How to Make Sure My Job Duties Make Me an Exempt Employee

When you receive a salary instead of hourly pay, you might be an exempt employee.
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You might think that being classified as an "exempt" employee is a position of status, but you could be losing out on overtime pay if you are classified incorrectly. The U.S. Department of Labor defines exempt status typically as "white collar" workers or people who hold office jobs with a specific amount of authority or discretion. To ensure you are correctly classified as exempt, review the conditions set by the government.

    Step 1

    Check your paycheck stub. You must make a minimum salary of $455 a week or $23,660 a year to be classified as an exempt employee, regardless of your job duties or title. This classification applies to executive, administrative, professional, creative, outside sales jobs and some computer positions.

    Step 2

    Define the type of job you hold. If you work in an office, have some authority or are an outside sales agent, executive, administrator, computer employee or a professional, you are eligible for consideration as an exempt employee.

    Step 3

    Verify the work you perform is non-manual, and that you are involved in some way in the management of the company, employees or a department. If you are an executive, you must also direct the work of two or more full-time employees and have the authority or ability to recommend persons for promotions, hiring, firing, advancement or other changes of status. As an administrator, your work can be related to management or general business operations and involves using your own discretion and independent judgment "with respect to matters of significance." If you make decisions that can affect the company monetarily, you would more than likely be in an exempt position.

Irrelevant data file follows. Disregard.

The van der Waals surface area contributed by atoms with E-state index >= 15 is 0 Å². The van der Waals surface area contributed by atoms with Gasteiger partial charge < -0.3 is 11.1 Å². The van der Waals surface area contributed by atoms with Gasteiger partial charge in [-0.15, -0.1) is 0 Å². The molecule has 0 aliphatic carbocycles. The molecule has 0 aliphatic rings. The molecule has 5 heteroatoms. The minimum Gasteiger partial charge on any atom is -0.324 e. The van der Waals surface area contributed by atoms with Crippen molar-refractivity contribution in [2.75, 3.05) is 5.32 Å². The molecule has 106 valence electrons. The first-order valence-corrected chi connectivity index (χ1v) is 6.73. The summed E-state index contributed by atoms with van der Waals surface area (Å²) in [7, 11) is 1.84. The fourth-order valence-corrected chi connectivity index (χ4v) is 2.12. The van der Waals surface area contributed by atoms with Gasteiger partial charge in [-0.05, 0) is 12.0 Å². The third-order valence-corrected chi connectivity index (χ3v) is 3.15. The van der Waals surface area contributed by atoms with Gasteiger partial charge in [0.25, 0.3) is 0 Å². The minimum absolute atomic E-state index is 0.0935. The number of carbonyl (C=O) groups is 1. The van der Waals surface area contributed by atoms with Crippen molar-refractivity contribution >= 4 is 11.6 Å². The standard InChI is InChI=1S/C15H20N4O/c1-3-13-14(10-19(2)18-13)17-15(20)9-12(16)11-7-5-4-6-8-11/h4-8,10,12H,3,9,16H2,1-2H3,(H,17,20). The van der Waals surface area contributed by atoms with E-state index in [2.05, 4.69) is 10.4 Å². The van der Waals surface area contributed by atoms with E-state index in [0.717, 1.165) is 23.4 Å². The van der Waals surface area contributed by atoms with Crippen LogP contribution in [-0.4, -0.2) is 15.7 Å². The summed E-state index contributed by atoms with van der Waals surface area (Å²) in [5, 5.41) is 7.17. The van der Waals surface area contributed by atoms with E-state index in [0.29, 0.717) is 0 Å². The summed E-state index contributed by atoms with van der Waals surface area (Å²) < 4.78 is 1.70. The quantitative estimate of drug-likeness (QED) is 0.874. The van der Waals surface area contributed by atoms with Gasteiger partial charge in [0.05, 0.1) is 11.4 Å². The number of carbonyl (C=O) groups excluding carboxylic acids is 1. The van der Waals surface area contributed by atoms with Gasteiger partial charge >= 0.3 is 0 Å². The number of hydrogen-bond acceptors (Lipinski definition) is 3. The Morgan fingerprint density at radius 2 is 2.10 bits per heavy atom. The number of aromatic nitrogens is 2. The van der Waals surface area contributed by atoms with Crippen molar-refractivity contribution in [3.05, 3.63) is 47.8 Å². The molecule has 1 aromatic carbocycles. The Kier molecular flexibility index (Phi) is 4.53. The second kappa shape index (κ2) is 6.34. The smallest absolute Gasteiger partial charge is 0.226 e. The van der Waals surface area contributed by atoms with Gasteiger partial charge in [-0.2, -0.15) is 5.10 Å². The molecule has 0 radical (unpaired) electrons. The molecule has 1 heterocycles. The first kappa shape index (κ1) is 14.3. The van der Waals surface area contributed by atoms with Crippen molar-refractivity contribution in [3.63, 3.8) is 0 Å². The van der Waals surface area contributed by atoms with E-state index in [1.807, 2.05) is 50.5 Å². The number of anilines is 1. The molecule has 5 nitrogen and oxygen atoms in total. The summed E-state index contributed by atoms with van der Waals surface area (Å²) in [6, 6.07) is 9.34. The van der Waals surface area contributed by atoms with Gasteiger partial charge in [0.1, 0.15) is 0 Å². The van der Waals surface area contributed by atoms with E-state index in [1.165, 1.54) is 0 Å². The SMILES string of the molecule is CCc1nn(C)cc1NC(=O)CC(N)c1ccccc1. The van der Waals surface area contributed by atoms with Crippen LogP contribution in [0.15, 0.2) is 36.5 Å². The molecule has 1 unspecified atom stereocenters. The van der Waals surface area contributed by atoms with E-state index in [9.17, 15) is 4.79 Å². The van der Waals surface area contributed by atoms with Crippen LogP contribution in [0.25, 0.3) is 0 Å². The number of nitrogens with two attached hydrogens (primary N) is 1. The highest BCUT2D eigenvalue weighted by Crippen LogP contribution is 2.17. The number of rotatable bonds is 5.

Step 4

    Assess your duties to ensure the work you perform requires advanced knowledge or is "intellectual in character." When you need to "exercise consistent judgment and discretion," your knowledge is in the fields of learning or science, or you had to attend a prolonged course of specialized instruction for your job, you can be considered an exempt professional.

    Step 5

    Check your duties as a creative professional. To be considered exempt as a creative professional, the work you perform requires imagination, originality, invention or talent in a recognized field of creative or artistic venture, such as writing or editing.

    Step 6

    Review your job title. If you are employed as a computer engineer, programmer, analyst or any other type of job that requires advanced computer skills, you can be classified as an exempt employee. This includes positions that involve system analysis techniques and procedures, design, documentation, testing, creating or modification of programs and more.


    • The litmus tests for exempt status are the minimum salary requirement and the type of responsibility that you have. Exempt employees have the ability to make their own decisions independent of supervision. Typical exempt positions include accountants, office managers, administrators, executives and legal or medical professionals. People who perform manual labor are not considered exempt and are eligible for overtime pay. An exempt person won't receive overtime pay, as she is paid a salary to complete the job, regardless of whether it takes 20 hours a week or 50 to complete.


    • When you are classified incorrectly as an exempt employee, you might have to take your case to your state's labor board or labor department to receive retroactive compensation. Employers are vulnerable to lawsuits when they classify their employees as exempt just to avoid overtime pay.

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